Thursday, December 24, 2009
The group above with me and below with Wan Li are the oldest students I have--and also the most challenging. These 15 year old boys are--as Wan Li warned me in no uncertain terms before we walked into the class--undisciplined. They like to wear their shirts untucked and really don't see much advantage in learning English (or much else, at this point).
I have really been enjoying them nonetheless. They are lively and opinionated. One boy told me today that he will bring me pictures of his family's prize fighting bulls. We see men walking their bulls everyday on the way to school. They are exercising them and/or taking them to pasture. On weekends, they pit the bulls against each other in well-attended bull fights.
All the boys really seem to be interested in is bull fights and sports. Wan Li said that one of the brightest in the class has no ambition other than to cut grass to feed the fighting bulls. This is how he sees his life's work.
I started out tough with them (for me), telling them that they must show the teacher (me) respect or the teacher--who had come so far to teach them--would refuse to tell them anything at all about her country.
This took them back a bit. So far...so good.
This is my 8th grade class. They love games and competitions of any kind, so I include one each day. Then we go to the American English textbook that to me seems way over their heads. It just has nothing to do with their everyday lives and is much too difficult besides. Today, I drilled them on making simple sentences but used vocabulary from the textbook.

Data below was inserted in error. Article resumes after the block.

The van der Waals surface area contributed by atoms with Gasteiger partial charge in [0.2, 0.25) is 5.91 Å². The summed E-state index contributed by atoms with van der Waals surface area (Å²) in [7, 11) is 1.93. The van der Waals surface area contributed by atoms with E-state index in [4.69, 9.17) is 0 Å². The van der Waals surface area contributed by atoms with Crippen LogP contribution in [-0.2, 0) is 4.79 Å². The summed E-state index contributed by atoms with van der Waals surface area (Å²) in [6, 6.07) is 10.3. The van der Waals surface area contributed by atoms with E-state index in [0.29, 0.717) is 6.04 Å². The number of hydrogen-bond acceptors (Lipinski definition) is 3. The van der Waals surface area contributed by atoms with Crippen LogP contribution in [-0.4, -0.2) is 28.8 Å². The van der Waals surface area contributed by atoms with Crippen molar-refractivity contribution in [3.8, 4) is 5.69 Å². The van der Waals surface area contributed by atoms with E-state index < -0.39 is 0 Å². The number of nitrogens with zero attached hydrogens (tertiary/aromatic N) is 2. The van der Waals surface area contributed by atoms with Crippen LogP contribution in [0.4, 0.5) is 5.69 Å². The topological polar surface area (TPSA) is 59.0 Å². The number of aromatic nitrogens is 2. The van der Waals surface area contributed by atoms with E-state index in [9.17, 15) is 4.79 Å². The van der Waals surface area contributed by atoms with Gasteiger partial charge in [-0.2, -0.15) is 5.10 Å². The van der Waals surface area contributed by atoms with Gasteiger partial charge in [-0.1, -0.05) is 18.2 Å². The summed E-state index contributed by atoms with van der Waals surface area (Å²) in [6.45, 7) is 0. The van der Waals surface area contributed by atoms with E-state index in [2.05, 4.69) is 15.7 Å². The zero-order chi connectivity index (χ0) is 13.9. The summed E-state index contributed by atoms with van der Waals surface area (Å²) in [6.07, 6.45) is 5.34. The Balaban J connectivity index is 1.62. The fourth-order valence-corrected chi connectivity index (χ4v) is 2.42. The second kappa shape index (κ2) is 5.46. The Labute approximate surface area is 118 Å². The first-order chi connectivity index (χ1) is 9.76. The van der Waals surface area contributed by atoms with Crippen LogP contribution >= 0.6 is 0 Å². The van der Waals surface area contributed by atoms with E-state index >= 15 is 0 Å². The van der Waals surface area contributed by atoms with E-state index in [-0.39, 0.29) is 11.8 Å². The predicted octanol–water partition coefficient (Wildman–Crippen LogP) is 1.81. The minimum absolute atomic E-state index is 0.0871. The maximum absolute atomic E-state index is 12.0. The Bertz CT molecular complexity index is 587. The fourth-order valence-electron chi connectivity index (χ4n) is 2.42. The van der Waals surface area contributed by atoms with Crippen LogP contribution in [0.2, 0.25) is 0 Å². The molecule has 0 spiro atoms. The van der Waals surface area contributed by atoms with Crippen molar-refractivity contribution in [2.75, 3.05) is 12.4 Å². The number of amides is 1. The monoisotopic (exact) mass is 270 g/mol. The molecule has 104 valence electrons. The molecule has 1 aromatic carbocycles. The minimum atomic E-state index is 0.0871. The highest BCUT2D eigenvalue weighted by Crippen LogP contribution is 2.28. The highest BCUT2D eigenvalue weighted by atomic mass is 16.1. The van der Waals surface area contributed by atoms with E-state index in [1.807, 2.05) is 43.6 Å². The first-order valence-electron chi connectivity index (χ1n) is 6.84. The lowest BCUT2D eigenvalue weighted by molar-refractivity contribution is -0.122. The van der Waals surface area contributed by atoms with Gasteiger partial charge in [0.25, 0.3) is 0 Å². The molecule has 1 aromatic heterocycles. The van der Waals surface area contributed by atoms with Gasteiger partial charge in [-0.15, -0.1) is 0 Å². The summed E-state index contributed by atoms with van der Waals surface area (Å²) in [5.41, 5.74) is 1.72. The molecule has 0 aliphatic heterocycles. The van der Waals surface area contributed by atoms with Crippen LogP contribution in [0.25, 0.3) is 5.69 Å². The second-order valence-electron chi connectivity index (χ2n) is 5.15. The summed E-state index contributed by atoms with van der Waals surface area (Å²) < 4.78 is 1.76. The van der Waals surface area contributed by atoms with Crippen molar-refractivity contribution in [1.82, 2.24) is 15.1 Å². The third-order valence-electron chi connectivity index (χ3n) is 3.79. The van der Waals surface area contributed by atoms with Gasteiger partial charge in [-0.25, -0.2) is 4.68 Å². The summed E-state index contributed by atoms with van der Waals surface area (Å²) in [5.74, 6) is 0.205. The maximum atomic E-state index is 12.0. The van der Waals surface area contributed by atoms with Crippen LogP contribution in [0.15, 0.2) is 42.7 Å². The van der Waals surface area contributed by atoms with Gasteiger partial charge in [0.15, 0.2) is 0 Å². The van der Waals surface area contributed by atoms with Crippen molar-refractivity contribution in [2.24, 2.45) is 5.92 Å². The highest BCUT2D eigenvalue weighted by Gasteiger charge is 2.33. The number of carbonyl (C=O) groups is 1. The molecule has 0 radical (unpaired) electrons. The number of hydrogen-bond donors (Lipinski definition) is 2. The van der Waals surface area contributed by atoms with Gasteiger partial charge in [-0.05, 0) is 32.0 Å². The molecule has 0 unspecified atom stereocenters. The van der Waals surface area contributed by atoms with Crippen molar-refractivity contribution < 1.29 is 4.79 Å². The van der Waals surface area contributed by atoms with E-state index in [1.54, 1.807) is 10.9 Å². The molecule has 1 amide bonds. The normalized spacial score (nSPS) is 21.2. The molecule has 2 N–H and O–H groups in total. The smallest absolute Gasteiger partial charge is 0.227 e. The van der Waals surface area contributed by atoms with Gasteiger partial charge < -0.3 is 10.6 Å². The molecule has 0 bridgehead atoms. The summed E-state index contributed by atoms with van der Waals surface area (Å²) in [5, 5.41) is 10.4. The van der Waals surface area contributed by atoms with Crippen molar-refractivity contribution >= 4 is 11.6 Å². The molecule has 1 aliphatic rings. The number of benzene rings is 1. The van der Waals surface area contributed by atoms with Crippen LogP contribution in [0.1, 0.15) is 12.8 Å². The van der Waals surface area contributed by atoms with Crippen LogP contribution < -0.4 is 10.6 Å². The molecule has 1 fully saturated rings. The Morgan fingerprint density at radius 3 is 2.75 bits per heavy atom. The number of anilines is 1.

This is my largest class of over 40 students. They are 7th graders. Hard to play games with such a large group, but they, too, love playing games. So I try to come up with a good 20 minutes or so of a game, then move onto more serious work.
Wan Li wrote her own book about Trang and we are using it instead of an American textbook. Like the group above, the kids know a lot of vocabulary words but can't put them into sentences yet. They are extremely shy about speaking in English and afraid of making mistakes.
By the way, TODAY IS CHRISTMAS EVE.
We are one day ahead. Tomorrow is Christmas here. So no school. But we do have a Thai cooking class tomorrow. Then on Saturday, the four of us volunteers who are still here are going to take a couple hour bus ride to Krabi and a resort there where we will spend the night and maybe do some snorkeling.
We also were just told today that we will be moving from this home base into another house that's a bit smaller. Not enough volunteers these days. There have been as many as 23 here at one time. Right now there are 5, with one going home Saturday and two more at the end of next week.
But we have 10 coming in Mid-January.
Doesn't feel like Christmas but MERRY CHRISTMAS anyway!!
And thanks for your comments. Makes my day to read them. If I had more time, I'd reply to each one.
Posted by KK at 4:38 AM